Career, Physics and Goals (was: Artificial General Intelligence Speculations)

Do you think that I think or said that it was or might have been an apology?

I definitely did think that’s what you were saying, though re-reading it I can see you were not saying that.

OK. So you can understand what I wrote on rereading – that is an indication it’s not a reading skill or logical thinking problem. BTW, my first guess was logic error – people routinely respond to “X is similar to Y in respect Z” with “How could you compare X and Y, which are super different?”. It’s often more subtle but along those general lines. Your reply looked potentially similar to that, but I judged that I needed to ask something instead of guess that.

This rereading success raises a question of what happened on the first reading. Two initial candidate theories come to mind:

  • You just make mistakes sometimes, kind of like how you were thinking about arithmetic errors earlier in this topic.
  • You were upset, defensive, biased or something along those lines.

If you reread this exchange, can you see that you didn’t clearly answer either of my questions?

Sorry. I have had a long day and I’m tired.

I think you essentially only asked one question because the second question is just a more detailed way of asking the first question.

Yes, I think it matters much.

Yes, I think it would be a big deal and an important problem.

I don’t mind or care in a personal way. If you’re imagining that I’m annoyed or frustrated, I’d suggest that instead you stop trying to guess my mental states. Or if you need a mental model, it might work better to assume I’m Howard Roark.

I think errors like these are important though. They can indicate that learning processes never adequately finished the automatization phase (automatizations generally ought to still work well when tired). These kinds of errors also are widespread and generally prevent discussions from being very productive because discussions do not have adequate error correction mechanisms (including the patience and sustained interest of the participants) to deal with errors like these. One difficulty is people think commenting on errors like these is pedantic – or in other words they think talking about the errors, or trying to address them, is itself an error (while they seem to think the reading and logic errors are not real/substantive errors). So I appreciate not getting that response of being called pedantic (though I don’t know if you’re using up a limited amount of patience or willpower here, and your more positive responses would stop/change after a few more iterations). In other words, I think people’s expectations in discussion are significantly higher than people’s actual abilities, and the mismatch is one of the reasons why discussion is so ineffective. (Discussion being ineffective is a problem that interests me.)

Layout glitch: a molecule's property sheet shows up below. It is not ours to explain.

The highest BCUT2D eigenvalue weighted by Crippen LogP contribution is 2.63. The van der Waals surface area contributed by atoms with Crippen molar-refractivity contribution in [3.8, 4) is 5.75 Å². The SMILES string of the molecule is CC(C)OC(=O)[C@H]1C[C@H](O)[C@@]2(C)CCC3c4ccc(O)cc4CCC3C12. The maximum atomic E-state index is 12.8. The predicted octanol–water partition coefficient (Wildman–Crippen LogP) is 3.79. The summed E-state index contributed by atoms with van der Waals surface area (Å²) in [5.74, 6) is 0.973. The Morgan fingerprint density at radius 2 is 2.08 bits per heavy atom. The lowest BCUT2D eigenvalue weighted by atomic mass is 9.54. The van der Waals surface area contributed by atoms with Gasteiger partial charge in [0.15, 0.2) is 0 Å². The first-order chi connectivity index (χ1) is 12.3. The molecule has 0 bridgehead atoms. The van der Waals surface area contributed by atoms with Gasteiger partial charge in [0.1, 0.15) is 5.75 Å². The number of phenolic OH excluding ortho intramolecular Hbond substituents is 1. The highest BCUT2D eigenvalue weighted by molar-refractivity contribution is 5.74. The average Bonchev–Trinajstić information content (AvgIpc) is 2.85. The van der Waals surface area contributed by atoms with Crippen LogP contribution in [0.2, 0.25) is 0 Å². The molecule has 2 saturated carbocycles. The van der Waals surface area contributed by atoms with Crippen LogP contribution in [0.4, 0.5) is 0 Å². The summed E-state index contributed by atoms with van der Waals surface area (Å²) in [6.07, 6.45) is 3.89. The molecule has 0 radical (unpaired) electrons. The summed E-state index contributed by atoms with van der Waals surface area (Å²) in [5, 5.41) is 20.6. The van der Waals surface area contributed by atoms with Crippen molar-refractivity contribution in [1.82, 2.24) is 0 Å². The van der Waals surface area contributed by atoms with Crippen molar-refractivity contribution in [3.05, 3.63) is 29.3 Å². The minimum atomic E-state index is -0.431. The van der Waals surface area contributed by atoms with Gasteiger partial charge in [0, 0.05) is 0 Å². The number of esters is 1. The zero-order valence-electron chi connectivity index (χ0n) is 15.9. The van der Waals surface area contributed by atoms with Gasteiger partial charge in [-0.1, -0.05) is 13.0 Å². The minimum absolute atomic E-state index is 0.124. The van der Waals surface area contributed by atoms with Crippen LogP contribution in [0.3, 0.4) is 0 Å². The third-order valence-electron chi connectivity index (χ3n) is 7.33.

The part

not a reading skill or logical thinking problem

is related to the common way people talk about “knowing” something or having learned it or having a skill. This makes it sound like, because he was able to get it right on rereading, that means he knows it – he has the skill.

But, in short, a good model is that there are 3 stages to learning something:

  1. Being able to do it at all.
  2. Being good at it consciously, slowly, with high effort.
  3. Being good at it subconsciously, quickly, with low effort (automatization).

It’s routinely ambiguous which stage someone has finished when they are said to have learned something. It can be 1, 2 or 3. In this case, getting it right when consciously rereading indicates having learned it up to phase 1, but doesn’t give clear information about 2 or 3.

It’s common that people get around half way through level 2 (and they may also be up to a quarter done with level 3), stop learning, and think they’ve learned it. And then the terminology we use to discuss it – like “not a reading skill … problem” – can make it sound like they finished level 3. But not finishing level 3 learning would be a type of reading skill problem.